Thirteen months later, like a phoenix rising from the ashes, I returned to claim my life back and rebuild it once again. The fire merely interrupted the saga of the sword but could not extinguish it; The Sword of Tipu Sultan is still remembered as a classic.
Branching out from my acting career into something entirely different-real estate-I built the luxurious five-star Golden Palms Hotel and Spa in Bangalore, which became a popular destination for people from the city and abroad, and was host to many artist friends who came there at my invitation to write screenplays and compose music.
Yes, the facts speak, but they don’t tell the whole story. How much of a life’s fulfilled ambition is the consequence of hard work and innate talent, and how much of it is the hand of circumstance, of luck, of being in the right place at the right time? It’s not a question that can be answered with any certainty. But, what I have found, in the course of penning this autobiography, is that in addition to being a medium for sharing the facts and the stories, the act of writing itself is a process of self-discovery. Yes, that happened, but how did it come about, and why?
I hope that I have been successful in conveying to my readers the adversities and joys, the twists and turns, the surprises and unexpected adventures in as diverse places as Russia, Turkey, Iran, London, Dubai, Mauritius, New York, Los Angeles and so many more. But in the midst of all these, I am most proud of having fulfilled my duty as husband and father. My children received a good education, learnt good lessons, learnt good manners, to be patient, to be giving and to help and respect their elders and fellow human beings. These principles may seem like standard fare in any Indian household, but they have steered my life, having been passed on to me by my honoured father and mother whose kindness and compassion for the weak and poor remain a beacon in my life. I remember my mother’s words, which have influenced me throughout my life: ‘Son, you’re the hand of God, and God is guiding you to help people.’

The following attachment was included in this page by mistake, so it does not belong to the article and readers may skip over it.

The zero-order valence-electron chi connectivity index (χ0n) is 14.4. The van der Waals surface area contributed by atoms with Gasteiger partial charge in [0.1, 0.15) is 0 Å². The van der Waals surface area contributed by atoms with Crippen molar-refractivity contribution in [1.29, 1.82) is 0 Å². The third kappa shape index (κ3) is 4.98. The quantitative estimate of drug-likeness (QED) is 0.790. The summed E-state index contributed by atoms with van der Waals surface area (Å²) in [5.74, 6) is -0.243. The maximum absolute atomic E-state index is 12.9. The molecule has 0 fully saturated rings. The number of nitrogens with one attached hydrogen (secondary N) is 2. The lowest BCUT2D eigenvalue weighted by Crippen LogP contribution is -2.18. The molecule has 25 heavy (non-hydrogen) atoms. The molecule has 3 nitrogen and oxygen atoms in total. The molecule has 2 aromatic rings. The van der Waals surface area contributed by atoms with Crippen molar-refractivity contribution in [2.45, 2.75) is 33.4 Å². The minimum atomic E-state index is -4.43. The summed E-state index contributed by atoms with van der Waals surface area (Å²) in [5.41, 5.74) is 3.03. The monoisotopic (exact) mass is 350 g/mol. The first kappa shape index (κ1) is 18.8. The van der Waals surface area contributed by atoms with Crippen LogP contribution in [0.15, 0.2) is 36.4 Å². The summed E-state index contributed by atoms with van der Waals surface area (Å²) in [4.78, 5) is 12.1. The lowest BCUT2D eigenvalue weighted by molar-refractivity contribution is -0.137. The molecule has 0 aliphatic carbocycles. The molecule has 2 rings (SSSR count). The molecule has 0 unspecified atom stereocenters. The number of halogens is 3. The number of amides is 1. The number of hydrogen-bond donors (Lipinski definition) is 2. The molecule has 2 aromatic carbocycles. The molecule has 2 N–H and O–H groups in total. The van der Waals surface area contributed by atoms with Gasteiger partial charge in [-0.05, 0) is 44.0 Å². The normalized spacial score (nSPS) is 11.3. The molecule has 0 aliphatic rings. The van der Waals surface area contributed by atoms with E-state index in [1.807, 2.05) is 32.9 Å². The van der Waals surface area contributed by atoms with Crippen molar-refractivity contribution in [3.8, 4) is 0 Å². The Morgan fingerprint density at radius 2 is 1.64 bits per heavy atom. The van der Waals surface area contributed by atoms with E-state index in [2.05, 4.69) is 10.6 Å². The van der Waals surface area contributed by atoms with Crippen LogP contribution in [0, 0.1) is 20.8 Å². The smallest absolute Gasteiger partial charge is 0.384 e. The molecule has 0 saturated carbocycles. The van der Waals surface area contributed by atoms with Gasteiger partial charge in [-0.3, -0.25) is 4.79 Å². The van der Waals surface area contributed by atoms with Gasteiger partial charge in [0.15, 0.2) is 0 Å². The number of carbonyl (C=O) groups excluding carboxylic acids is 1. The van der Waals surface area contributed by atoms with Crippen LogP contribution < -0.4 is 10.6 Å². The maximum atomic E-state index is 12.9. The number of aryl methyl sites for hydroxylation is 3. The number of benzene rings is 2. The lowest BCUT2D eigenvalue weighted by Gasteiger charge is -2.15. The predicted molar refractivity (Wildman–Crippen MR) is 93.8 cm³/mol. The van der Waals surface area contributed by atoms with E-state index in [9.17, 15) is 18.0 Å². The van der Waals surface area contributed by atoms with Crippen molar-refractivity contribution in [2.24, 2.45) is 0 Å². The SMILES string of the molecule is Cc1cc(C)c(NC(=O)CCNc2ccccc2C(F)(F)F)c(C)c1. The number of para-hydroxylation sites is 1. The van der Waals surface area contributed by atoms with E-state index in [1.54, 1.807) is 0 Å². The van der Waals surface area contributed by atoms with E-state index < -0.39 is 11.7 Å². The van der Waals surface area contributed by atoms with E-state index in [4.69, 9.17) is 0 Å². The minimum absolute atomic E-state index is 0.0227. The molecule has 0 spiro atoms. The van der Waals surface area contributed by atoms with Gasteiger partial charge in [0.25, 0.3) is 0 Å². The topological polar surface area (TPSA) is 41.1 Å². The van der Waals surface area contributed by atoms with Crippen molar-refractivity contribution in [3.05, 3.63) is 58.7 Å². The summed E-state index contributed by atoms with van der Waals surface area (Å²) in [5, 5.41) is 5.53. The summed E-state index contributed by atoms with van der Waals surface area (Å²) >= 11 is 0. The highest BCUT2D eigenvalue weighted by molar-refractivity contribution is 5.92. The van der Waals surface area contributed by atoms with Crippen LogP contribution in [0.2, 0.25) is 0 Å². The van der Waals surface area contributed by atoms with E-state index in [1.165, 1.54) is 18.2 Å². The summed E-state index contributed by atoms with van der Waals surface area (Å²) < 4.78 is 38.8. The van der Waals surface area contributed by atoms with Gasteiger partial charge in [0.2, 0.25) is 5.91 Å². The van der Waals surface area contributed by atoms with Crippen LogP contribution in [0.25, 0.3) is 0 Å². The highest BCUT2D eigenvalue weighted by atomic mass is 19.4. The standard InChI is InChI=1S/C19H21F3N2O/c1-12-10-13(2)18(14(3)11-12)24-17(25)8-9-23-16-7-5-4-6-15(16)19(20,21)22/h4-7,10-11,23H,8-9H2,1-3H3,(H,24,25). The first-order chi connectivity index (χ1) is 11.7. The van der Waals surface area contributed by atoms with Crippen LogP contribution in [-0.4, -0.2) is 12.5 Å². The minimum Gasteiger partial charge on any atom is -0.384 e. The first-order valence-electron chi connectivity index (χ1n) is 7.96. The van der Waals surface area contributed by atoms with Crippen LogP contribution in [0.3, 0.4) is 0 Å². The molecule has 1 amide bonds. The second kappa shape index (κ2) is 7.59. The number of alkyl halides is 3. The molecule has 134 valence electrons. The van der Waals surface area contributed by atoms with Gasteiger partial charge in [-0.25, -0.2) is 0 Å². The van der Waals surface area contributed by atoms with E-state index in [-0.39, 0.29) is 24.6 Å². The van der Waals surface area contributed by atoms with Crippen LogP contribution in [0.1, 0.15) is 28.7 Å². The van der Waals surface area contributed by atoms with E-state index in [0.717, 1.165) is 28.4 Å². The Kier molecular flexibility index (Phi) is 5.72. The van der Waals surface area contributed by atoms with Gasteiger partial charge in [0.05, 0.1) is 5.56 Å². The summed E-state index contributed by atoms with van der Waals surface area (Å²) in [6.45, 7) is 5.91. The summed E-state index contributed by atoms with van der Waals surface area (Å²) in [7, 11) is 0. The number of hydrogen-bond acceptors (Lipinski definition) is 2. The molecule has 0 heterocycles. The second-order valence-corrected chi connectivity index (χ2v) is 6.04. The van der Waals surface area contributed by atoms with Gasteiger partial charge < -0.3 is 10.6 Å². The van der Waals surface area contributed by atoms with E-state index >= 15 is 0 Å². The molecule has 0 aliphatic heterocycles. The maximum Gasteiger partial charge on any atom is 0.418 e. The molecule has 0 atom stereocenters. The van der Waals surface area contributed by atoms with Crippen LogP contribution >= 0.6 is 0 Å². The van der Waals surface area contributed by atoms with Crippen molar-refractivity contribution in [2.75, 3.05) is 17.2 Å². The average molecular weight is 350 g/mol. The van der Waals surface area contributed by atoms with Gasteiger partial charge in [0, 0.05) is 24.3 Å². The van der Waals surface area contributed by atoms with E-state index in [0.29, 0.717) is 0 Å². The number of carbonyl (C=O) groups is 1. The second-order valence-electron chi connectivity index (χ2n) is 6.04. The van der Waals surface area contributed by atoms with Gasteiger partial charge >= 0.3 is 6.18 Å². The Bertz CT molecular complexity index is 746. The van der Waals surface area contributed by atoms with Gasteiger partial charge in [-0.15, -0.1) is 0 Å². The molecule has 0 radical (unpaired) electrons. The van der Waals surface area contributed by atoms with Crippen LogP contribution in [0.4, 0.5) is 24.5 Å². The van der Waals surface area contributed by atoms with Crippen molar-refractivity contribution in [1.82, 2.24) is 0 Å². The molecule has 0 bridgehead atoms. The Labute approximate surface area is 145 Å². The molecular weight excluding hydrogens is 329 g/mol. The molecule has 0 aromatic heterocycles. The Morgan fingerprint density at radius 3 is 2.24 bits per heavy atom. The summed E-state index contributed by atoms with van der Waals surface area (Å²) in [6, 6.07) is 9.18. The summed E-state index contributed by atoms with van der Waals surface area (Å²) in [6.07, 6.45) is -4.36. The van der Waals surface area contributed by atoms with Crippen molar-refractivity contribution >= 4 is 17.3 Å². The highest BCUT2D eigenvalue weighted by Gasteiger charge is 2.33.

My family is what I treasure most in this world. I am thankful to the Almighty, who has blessed me with the most wonderful partner, guide and navigator on the ocean of life; m wife, Zarine. Fortunate is the man, who have such a loving family; Zarine; our other three wonderful daughters-Farah, Simone, and Suassanne: an adored son,Zayed, and his wife, Malaika; and three sons-in-law-Aqil, Ajay and Hrithik, who, although divorced from Sussanne, is the father of my two grandchildren.
A banker once asked me my net worth and the question made me smile. I could have told him about the vast fortune I had accumulated, lost and regained. But these are the ups and downs of material existence and I am not overly concerned with them. The gains didn’t elate me and the losses didn’t defeat or depress me. I smiled as I replied, ‘Please take a headcount of my wife, our four children, our nine grandchildren, three sons-in-law and one daughter-in-law. Now, attach a value to each one of them and total the figures. You’ll arrive at my net worth.’ The banker smiled back and shook my hand.
I hope, through this book, to pay sufficient tribute not only to Zarine and our children and grandchildren, but also to my late brother, Feroz Khan, who was and is always with me; my guru, Satyen Bose and Chetan Anand, both of whose fame hasn’t touched, and who wouldn’t want it to. All have been equally valuable and I honour them all. I must mention one friend in particular: Raj Kapoor, my childhood idol and my inspiration for entering films. He was a huge influence on my professional life, and a very respected friend with whom I shared a special bond, and whom I miss a great deal.
Chance meetings can often have a great impact on one’s life, as this small anecdote exemplifies. In the late 1960s or early 1970s, I was privileged to meet David Lean, the director of classics like Lawrence of Arabia and Dr Zhivago. I was rushing into a restaurant in The Oberoi, New Delhi, when I heard someone calling out my name. When I turned and looked back, a woman introduced herself as Leela Lean, who, I knew, was David Lean’s wife. In the same breath, she said that her husband was there and wanted to meet me. I was truly elated. Leela led me to their table. David got up, shook hands with me and offered me a seat, simultaneously asking the waiter for two double Scotches.
I said to him, ‘Sir, I’m a big fan of your work. I have watched all your films. You are my god in films!"David smiled and thanked me god and thanked me. In the conversation which ensued, I asked him two questions and I remember to this date the answers he gave.
I asked him: ‘What is a perfect script?’
He replied: ‘A perfect script is one which answers all questions.’
My second question was: ‘What is perfect acting?’
He replied: ‘If the actor thinks right, that is perfect acting, because the camera catches the "think".
I have treasured the memory of this chance meeting all my life.
I hope my readers will see that, through the pages of this book, I have tried to convey truthfully my experiences, thoughts and belief, and how much I appreciate the contributions which so many people have made to my life.
**Book's Contents and Sample Pages**